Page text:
the litigation.” Marlyn Nutraceuticals, Inc. v.
Mucos Pharma GmbH & Co., 571 F.3d 873, 880 (9th Cir.
2009) (internal quotations marks and citations omitted)
(emphasis in original).
asserts that he relied on assurances from defense counsel at
his deposition on January 24, 2017, that they would provide
responses to discovery he propounded on January 12, 2017.
(Doc . 76.) As correctly stated in the Magistrate Judge's
order denying Plaintiff's motion to compel, the Discovery
& Scheduling Order was twice amended which resulted in a
final discovery cut-off date of February 28, 2017. (Doc. 50.)
Both of the amended D&S orders repeated the 45 day
response and service time and required motions to compel or
for extensions to be filed on or before the discovery
deadline. (See Docs. 48, 50.) Despite repeated,
emphatic warnings in the D&S orders, Plaintiff did not
file his motion to compel until April 3, 2017 -- over a month
beyond the February 28, 2017 discovery deadline.
original motion and his motion to compel show that, prior to
January of this year, he had only served one set of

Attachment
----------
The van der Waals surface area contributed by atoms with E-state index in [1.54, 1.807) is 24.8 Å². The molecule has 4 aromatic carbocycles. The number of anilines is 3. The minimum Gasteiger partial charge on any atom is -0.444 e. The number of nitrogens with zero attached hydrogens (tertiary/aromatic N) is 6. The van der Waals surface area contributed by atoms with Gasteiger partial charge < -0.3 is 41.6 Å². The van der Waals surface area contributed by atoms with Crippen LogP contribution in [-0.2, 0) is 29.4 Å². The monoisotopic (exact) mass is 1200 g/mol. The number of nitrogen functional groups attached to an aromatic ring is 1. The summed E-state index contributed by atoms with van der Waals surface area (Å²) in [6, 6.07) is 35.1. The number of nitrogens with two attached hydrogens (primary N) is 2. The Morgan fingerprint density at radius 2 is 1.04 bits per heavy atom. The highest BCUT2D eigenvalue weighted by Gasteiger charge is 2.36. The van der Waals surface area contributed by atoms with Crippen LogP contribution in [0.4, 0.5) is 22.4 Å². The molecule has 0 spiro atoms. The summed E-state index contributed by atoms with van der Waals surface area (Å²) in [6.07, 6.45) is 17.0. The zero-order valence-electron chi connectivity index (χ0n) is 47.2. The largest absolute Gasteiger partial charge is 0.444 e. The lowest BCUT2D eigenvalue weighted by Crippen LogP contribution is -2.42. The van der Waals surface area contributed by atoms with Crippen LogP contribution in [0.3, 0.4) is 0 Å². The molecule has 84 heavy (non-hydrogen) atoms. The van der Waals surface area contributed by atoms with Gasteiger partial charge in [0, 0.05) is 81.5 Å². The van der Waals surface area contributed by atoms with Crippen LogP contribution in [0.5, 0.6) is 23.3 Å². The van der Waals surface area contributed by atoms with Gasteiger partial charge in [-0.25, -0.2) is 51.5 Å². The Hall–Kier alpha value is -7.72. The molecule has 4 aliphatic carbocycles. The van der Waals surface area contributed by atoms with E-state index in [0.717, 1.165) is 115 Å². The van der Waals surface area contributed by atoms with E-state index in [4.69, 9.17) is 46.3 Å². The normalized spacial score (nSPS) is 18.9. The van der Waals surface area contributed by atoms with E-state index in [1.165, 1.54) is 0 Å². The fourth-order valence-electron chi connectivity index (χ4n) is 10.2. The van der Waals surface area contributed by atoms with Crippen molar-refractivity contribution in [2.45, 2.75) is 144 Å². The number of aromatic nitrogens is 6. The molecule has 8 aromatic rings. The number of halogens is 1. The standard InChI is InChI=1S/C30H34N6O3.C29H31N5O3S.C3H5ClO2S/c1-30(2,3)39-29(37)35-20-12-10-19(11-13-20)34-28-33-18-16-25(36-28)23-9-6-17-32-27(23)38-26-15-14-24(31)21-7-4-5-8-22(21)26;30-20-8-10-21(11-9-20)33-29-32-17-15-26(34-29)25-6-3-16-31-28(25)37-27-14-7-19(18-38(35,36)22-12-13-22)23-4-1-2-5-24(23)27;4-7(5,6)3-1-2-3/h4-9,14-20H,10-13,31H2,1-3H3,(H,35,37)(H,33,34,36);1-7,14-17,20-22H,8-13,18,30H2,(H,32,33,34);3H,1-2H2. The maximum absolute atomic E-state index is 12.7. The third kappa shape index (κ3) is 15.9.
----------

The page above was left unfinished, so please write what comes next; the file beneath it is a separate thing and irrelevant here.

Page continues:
interrogatories on Defendants, (see Docs. 69, 76),
which he received responses to on November 30, 2016, (Doc.
76, 3:8-9). Plaintiff provides no explanation as to why he
waited over a month thereafter, until January 12, 2017 (47
days prior to the discovery cutoff deadline), to serve a
second round of discovery on Defendants.
does Plaintiff explain why he did not file a motion to
continue the discovery deadline other than that he relied on
an erroneous date in correspondence from defense counsel over
the date in the applicable D&S order -- which does not
equate to good cause. It is because of his own lack of
diligence that Plaintiff finds himself in his current
predicament, which terminates further inquiry.
Johnson, 975 F.2d at 609.
counsel did not send the letter refusing to respond to
Plaintiff's propounded discovery until the date of the
discovery deadline, which as noted by the Magistrate Judge is
not condoned, nevertheless it is but a consequence of
Plaintiff waiting until very nearly the last date possible to
serve his second round of discovery requests on Defendants
and provides no excuse for Plaintiff's late motion to
compel responses. Though Plaintiff's discovery was timely
served, his motion to compel responses was not
timely filed and he did not request an extension of the
discovery deadline. Plaintiff fails to show newly discovered
evidence, commission of clear error, or an intervening change
in the controlling law, and merely repeats arguments and
assertions raised and considered in his motion to compel.
Marlyn Nutraceuticals, Inc., 571 F.3d at 880.
accordance with the provisions of 28 U.S.C. §
636(b)(1)(C) and Local Rule 303, this Court has conducted a
de novo review of this case. After careful reviewed
the entire file, the Court finds the order which issued on
April 6, 2017 (Doc. 70) denying Plaintiff's motion to
compel discovery responses as untimely to be supported by the
record and proper analysis.